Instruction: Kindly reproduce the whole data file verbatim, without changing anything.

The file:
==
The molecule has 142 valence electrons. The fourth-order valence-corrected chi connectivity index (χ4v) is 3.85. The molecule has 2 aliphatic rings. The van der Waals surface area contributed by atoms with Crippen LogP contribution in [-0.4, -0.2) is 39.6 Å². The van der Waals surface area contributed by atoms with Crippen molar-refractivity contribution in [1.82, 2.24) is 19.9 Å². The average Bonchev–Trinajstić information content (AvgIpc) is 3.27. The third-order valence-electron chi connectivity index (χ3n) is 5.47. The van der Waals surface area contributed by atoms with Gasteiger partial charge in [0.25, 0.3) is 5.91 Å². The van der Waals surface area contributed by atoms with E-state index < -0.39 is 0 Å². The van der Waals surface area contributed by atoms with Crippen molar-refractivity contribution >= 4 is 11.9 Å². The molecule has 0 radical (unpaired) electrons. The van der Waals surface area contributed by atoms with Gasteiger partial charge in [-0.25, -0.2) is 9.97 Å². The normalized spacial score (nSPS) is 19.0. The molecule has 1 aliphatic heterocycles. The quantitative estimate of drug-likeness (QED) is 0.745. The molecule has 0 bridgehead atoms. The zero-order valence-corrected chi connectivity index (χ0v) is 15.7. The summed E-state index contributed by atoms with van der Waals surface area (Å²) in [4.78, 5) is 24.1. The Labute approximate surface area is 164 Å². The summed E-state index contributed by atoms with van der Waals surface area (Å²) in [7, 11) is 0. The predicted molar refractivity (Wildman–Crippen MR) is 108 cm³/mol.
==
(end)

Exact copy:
The molecule has 142 valence electrons. The fourth-order valence-corrected chi connectivity index (χ4v) is 3.85. The molecule has 2 aliphatic rings. The van der Waals surface area contributed by atoms with Crippen LogP contribution in [-0.4, -0.2) is 39.6 Å². The van der Waals surface area contributed by atoms with Crippen molar-refractivity contribution in [1.82, 2.24) is 19.9 Å². The average Bonchev–Trinajstić information content (AvgIpc) is 3.27. The third-order valence-electron chi connectivity index (χ3n) is 5.47. The van der Waals surface area contributed by atoms with Gasteiger partial charge in [0.25, 0.3) is 5.91 Å². The van der Waals surface area contributed by atoms with E-state index < -0.39 is 0 Å². The van der Waals surface area contributed by atoms with Crippen molar-refractivity contribution >= 4 is 11.9 Å². The molecule has 0 radical (unpaired) electrons. The van der Waals surface area contributed by atoms with Gasteiger partial charge in [-0.25, -0.2) is 9.97 Å². The normalized spacial score (nSPS) is 19.0. The molecule has 1 aliphatic heterocycles. The quantitative estimate of drug-likeness (QED) is 0.745. The molecule has 0 bridgehead atoms. The zero-order valence-corrected chi connectivity index (χ0v) is 15.7. The summed E-state index contributed by atoms with van der Waals surface area (Å²) in [4.78, 5) is 24.1. The Labute approximate surface area is 164 Å². The summed E-state index contributed by atoms with van der Waals surface area (Å²) in [7, 11) is 0. The predicted molar refractivity (Wildman–Crippen MR) is 108 cm³/mol.